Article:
I you are calculating VaR because of some regulatory requirement (which is usually the case), you should follow the approach prescribed by the regulator. Otherwise it really depends on the nature of the bonds, in particular how much credit risk they are exposed to. If it’s a government bond portfolio I’d probably start with the first couple of principal components of the relevant yield curve. If credit risky I would add at least one factor to capture systematic spread risk. And then I would scratch my head over how to treat the contribution to tail risk from actual defaults. I don’t really see any simple application of “price VaR”, although I might just be confused about what that is.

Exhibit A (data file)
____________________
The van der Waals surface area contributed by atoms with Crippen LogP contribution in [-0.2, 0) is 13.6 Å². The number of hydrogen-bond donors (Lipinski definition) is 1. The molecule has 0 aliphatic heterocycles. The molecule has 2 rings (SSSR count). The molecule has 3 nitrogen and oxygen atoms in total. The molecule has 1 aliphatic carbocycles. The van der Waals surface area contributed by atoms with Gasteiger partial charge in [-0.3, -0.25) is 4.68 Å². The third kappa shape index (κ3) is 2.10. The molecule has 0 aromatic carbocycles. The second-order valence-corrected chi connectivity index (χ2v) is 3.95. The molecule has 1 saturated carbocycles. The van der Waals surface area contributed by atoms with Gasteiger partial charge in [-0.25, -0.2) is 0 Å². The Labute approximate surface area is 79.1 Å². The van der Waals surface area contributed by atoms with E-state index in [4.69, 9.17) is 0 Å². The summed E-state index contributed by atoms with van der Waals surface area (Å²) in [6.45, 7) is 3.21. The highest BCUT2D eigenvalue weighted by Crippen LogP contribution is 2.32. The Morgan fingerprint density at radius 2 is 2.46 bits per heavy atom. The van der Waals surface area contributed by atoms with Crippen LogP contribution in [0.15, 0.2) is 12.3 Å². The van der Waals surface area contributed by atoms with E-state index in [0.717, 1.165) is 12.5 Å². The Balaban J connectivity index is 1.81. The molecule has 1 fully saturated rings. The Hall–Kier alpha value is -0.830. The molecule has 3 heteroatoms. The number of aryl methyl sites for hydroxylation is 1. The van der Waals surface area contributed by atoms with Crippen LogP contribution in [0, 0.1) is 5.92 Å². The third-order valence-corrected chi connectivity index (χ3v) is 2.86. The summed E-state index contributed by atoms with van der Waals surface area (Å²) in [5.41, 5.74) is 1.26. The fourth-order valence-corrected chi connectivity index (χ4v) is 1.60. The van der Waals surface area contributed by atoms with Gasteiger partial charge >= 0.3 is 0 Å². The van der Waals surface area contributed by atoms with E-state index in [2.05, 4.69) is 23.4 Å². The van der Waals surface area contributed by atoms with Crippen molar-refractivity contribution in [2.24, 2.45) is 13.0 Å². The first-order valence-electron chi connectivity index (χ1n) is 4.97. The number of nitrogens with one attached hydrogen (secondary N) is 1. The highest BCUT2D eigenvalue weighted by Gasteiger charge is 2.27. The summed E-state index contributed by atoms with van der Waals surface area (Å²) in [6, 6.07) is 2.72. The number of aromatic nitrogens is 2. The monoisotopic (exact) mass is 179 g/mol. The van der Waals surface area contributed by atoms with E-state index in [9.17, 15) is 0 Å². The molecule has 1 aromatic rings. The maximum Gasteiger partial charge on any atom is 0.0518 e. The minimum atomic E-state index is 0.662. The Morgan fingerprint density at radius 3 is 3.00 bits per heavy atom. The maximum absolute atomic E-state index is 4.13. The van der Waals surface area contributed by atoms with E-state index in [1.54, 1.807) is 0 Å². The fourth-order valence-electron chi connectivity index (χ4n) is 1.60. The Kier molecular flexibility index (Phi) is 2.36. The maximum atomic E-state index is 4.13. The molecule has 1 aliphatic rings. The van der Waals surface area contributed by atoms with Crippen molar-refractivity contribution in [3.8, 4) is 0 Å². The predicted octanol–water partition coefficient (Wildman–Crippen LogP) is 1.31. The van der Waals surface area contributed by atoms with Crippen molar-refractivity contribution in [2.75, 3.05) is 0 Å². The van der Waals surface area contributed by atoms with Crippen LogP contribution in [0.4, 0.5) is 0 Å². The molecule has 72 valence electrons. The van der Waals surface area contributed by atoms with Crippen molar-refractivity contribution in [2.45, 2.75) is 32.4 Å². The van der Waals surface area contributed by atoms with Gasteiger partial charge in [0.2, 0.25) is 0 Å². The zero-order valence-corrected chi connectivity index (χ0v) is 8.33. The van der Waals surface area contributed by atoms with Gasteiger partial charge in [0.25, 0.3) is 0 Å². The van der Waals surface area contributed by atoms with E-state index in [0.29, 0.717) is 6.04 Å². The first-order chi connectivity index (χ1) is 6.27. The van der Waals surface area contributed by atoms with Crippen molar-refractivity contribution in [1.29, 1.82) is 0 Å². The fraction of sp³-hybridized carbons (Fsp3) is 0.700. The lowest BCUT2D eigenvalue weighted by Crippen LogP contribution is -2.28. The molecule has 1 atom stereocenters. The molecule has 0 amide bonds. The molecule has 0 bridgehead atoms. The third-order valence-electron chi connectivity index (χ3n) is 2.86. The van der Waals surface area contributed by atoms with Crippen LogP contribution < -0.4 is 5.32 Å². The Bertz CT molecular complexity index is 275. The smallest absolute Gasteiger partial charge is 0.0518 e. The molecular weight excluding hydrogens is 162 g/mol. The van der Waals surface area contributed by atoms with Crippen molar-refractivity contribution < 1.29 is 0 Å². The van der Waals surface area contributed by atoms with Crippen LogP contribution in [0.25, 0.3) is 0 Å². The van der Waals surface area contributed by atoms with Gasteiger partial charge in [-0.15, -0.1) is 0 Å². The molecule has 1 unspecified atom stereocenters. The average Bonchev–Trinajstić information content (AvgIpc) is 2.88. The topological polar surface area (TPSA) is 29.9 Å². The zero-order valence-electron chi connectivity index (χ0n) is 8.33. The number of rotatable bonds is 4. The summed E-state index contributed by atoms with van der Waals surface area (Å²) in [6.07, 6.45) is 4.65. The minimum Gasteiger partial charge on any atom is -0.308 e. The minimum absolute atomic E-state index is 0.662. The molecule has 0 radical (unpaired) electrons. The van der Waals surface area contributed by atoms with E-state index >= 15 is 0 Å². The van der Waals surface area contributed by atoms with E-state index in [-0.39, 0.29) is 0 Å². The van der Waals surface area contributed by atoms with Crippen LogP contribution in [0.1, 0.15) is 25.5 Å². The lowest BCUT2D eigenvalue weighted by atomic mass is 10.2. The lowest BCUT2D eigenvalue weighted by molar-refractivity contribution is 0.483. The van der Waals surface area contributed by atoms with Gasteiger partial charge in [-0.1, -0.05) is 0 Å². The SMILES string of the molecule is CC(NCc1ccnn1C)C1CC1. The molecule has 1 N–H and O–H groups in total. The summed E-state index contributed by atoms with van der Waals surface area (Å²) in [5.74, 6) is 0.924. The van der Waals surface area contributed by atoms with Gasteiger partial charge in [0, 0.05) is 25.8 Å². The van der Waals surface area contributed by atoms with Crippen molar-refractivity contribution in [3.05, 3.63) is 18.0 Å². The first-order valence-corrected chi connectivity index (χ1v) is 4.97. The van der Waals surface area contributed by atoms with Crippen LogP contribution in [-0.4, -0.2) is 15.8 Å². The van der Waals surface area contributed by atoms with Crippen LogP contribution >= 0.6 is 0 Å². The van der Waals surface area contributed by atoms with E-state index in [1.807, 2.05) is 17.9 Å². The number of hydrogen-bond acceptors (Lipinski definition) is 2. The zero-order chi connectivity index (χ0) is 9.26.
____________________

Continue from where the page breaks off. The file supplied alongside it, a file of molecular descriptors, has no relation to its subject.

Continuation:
Your comment about the contribution of calculating the VAR of actual defaults reminds of the very contrived counterexample
involving bonds with default probabilities less than the confidence limit of the VAR measure, produced to demonstrate the
non-subadditivity of VAR (e.g. here, footnote on p10
The idea that you can get a risk measure which measures zero for a very broad parameter range only goes to show VAR is
useless for such risks. It seems inevitably to be one of those worrisome situations where calculations of VAR based of market implied parameters
(default prob etc.), rather than the historical ones the textbooks demand, leads to much bigger values than the historical VAR measures.